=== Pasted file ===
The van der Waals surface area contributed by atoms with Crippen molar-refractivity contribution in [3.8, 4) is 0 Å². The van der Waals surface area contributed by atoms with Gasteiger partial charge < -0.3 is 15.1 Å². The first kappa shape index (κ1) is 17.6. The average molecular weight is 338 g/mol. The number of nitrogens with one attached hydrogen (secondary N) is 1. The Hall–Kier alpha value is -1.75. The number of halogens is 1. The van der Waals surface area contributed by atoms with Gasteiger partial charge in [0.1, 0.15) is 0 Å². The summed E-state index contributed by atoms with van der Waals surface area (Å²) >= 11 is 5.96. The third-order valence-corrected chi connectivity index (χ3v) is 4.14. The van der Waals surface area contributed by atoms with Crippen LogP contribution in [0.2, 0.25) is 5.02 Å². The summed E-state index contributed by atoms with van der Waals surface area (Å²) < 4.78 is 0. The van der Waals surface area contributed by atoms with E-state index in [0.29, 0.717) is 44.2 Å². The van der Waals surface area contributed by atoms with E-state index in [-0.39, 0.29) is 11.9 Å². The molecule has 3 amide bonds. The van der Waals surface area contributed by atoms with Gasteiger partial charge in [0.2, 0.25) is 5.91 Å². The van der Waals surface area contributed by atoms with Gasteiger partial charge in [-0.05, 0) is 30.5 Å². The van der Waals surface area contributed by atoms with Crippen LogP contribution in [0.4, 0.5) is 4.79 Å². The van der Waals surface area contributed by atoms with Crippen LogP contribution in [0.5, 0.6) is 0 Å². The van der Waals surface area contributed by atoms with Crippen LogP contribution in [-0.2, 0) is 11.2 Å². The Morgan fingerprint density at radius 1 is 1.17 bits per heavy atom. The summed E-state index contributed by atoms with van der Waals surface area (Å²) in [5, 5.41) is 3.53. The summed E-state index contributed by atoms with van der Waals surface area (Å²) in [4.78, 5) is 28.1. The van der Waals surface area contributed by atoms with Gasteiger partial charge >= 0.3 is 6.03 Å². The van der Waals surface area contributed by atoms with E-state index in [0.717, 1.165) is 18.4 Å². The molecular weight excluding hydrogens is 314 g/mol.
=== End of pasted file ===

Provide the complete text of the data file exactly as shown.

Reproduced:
The van der Waals surface area contributed by atoms with Crippen molar-refractivity contribution in [3.8, 4) is 0 Å². The van der Waals surface area contributed by atoms with Gasteiger partial charge < -0.3 is 15.1 Å². The first kappa shape index (κ1) is 17.6. The average molecular weight is 338 g/mol. The number of nitrogens with one attached hydrogen (secondary N) is 1. The Hall–Kier alpha value is -1.75. The number of halogens is 1. The van der Waals surface area contributed by atoms with Gasteiger partial charge in [0.1, 0.15) is 0 Å². The summed E-state index contributed by atoms with van der Waals surface area (Å²) >= 11 is 5.96. The third-order valence-corrected chi connectivity index (χ3v) is 4.14. The van der Waals surface area contributed by atoms with Crippen LogP contribution in [0.2, 0.25) is 5.02 Å². The summed E-state index contributed by atoms with van der Waals surface area (Å²) < 4.78 is 0. The van der Waals surface area contributed by atoms with E-state index in [0.29, 0.717) is 44.2 Å². The van der Waals surface area contributed by atoms with E-state index in [-0.39, 0.29) is 11.9 Å². The molecule has 3 amide bonds. The van der Waals surface area contributed by atoms with Gasteiger partial charge in [0.2, 0.25) is 5.91 Å². The van der Waals surface area contributed by atoms with Gasteiger partial charge in [-0.05, 0) is 30.5 Å². The van der Waals surface area contributed by atoms with Crippen LogP contribution in [0.4, 0.5) is 4.79 Å². The van der Waals surface area contributed by atoms with Crippen LogP contribution in [0.5, 0.6) is 0 Å². The van der Waals surface area contributed by atoms with Crippen LogP contribution in [-0.2, 0) is 11.2 Å². The Morgan fingerprint density at radius 1 is 1.17 bits per heavy atom. The summed E-state index contributed by atoms with van der Waals surface area (Å²) in [5, 5.41) is 3.53. The summed E-state index contributed by atoms with van der Waals surface area (Å²) in [4.78, 5) is 28.1. The van der Waals surface area contributed by atoms with Gasteiger partial charge >= 0.3 is 6.03 Å². The van der Waals surface area contributed by atoms with E-state index in [0.717, 1.165) is 18.4 Å². The molecular weight excluding hydrogens is 314 g/mol.